Video Conferencing for Hearing Impaired Students Makes a Big Difference in and Out of the Classroom

Video conferencing for hearing impaired students

They’re seated just a few feet apart in the classroom, but every question the student asks travels 300 miles before it reaches the ears of the teacher. The answer makes the same round-trip journey. Over the duration of a five-minute conversation, the words exchanged between the pair will be sent across a distance the equivalent of crossing their home state of Utah from east to west a dozen times. Despite how complex that may sound, it’s a very efficient method of communication.

The student in question has a severe hearing impairment and can communicate only through sign language. The teacher, however, doesn’t understand sign language. So, between the two sits a remote interpreter. Located more than 150 miles away, the interpreter joins the classroom conversation via a video conferencing connection on a laptop.

This isn’t a prediction of a future scenario. It’s happening today. It’s an example of how video conferencing for hearing impaired students is expanding learning opportunities, especially in rural areas.

Video Conferencing for Hearing Impaired Students

The exchange above was described in a recent post from Utah news outlet KSL. The student at the center of the article attends Piute High School in rural Utah. Under sponsorship from the Utah Schools for the Deaf and the Blind, she receives assistance from an interpreter located at Orem Junior High School. The interpreter can hear what is Video conferencing using sign languagehappening in class through the laptop connection and can speak directly to the teacher through earbuds linked to a live three-way video conferencing call.

Thanks to this digital dexterity, teacher and interpreter can hold an audio conversation at the same time as interpreter and student hold a visual one.

The connection also extends beyond the classroom and outside of school hours. The student can call on the interpreter for assistance over a similar arrangement using a mobile tablet video call.

None of the technology involved in the exchange is any more expensive or complex than the webcam, laptop, and video conferencing platform setup you yourself would need to carry out a basic Skype conversation with a friend. The accessibility of that technology has led to the use of video as a translation aid in several different forms, and there are some yet to be explored.

Video Translation and the Police

The low-cost nature of video conferencing hardware and software has allowed the technology to evolve in pursuit of any novel idea–you can get an HD-quality webcam for less than $100 and services such as Skype and Zoom will let you make a video call for free. As such, a fledgling industry has sprung up providing online sign language instruction and interpretation. Given the fact that every smartphone can host a video call, it means sign language speakers can take their digital assistants with them into the outside world.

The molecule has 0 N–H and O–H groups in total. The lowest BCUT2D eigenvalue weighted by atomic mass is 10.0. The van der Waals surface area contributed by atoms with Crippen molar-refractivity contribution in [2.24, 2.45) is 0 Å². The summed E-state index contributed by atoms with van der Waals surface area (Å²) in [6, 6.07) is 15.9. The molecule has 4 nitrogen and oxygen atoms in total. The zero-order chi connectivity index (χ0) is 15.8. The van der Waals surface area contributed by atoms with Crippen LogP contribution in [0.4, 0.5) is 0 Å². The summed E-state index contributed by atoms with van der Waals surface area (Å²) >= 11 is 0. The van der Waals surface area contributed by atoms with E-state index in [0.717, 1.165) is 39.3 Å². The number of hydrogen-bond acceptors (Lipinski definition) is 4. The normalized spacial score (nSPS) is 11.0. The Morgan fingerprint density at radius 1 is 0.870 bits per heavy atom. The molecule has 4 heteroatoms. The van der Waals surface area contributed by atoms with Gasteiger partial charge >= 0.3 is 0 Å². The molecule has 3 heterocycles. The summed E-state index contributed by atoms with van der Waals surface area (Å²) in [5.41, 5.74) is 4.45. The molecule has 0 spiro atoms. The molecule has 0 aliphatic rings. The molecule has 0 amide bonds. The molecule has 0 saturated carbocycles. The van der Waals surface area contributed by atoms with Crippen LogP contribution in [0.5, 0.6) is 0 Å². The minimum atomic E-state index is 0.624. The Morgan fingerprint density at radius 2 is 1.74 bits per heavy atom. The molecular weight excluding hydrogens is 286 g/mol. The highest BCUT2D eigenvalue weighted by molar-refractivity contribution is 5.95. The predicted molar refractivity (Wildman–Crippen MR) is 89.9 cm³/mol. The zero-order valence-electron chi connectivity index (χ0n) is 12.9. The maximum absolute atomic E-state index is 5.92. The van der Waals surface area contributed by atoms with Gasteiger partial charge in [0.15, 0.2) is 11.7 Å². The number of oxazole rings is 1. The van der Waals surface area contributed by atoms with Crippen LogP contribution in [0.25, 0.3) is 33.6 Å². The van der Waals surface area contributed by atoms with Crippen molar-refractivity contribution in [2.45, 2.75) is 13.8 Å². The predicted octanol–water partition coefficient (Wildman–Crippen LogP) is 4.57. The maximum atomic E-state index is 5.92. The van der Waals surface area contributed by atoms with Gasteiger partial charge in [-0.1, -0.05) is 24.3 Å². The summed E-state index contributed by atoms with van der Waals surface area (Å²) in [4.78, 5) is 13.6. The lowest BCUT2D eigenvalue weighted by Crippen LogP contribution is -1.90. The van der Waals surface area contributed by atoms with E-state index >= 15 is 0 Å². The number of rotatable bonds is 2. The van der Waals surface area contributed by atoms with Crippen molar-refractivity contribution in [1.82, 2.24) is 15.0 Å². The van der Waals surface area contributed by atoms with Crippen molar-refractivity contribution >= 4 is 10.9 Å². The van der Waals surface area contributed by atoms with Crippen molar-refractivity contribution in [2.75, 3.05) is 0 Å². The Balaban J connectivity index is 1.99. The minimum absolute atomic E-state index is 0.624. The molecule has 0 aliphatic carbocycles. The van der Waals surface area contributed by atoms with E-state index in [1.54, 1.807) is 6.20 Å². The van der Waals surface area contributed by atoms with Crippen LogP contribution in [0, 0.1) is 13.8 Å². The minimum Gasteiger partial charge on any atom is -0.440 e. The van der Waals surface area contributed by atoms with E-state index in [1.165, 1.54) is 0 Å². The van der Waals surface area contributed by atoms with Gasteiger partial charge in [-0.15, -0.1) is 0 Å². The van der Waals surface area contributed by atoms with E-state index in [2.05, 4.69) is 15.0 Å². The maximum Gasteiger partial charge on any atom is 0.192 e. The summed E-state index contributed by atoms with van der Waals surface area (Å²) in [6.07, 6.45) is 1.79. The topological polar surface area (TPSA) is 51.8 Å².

That idea has inspired the New York Police Department to begin equipping its officers with mobile sign language interpretation devices. Beginning in April 2017, the NYPD has been issuing police on patrol with tablets that can instantly place an officer in a video call with a sign language interpreter so they can better communicate with the hearing impaired people in their community.

Again, there’s no technological difference between the tablet the NYPD uses and the one you buy online from Amazon. What is changing is our familiarity with such devices and our understanding of where they can be used beyond the standard social or workplace interactions.

Video Conferencing Sign Language Translation

The primary purpose video conferencing serves is to bring people into face-to-face proximity. In this case, that means families with historic and economic ties to rural areas don’t have to relocate to provide their children with special needs access to expert services. Video interpreting links could be used across a range of daily interactions once they can be hosted on a smartphone–trips to the doctor, bank, or even supermarket, for instance.

There’s also the possibility that video conferencing alone could provide a translation service. Skype, one of the most accessible and basic video vendors available, already has a live audio-to-text translation feature. Its service is far from perfect, but it can reproduce video conferencing for the hearing impairedthe spoken word with enough speed to be useful in a real-time conversation. The hearing-impaired student could potentially do away with the cost of a human interpreter by using a live Skype link in class. Both teacher and student would need screens on their desks, but the teacher’s words could be translated to text for the student automatically, and the student could interact through live messaging.

There’s even the possibility that sign language gestures could be translated digitally. Tactile gloves that are being tested by Canadian researchers to convey touch over video call could be perhaps be repurposed to interpret complicated hand movements in the same way they currently pick up pressure points on the skin. And then there’s the facial recognition technology that can read, interpret, and identify human faces. Couldn’t this visual technology be programmed to detect hand movements and derive meaning from a stored database of answers?

Current video conferencing technology can provide the hearing impaired with a live link to instant, mobile translation that helps them communicate more easily and smoothly with the world around them. In the future, they may need nothing more than Skype and a smartphone to make the connection themselves.

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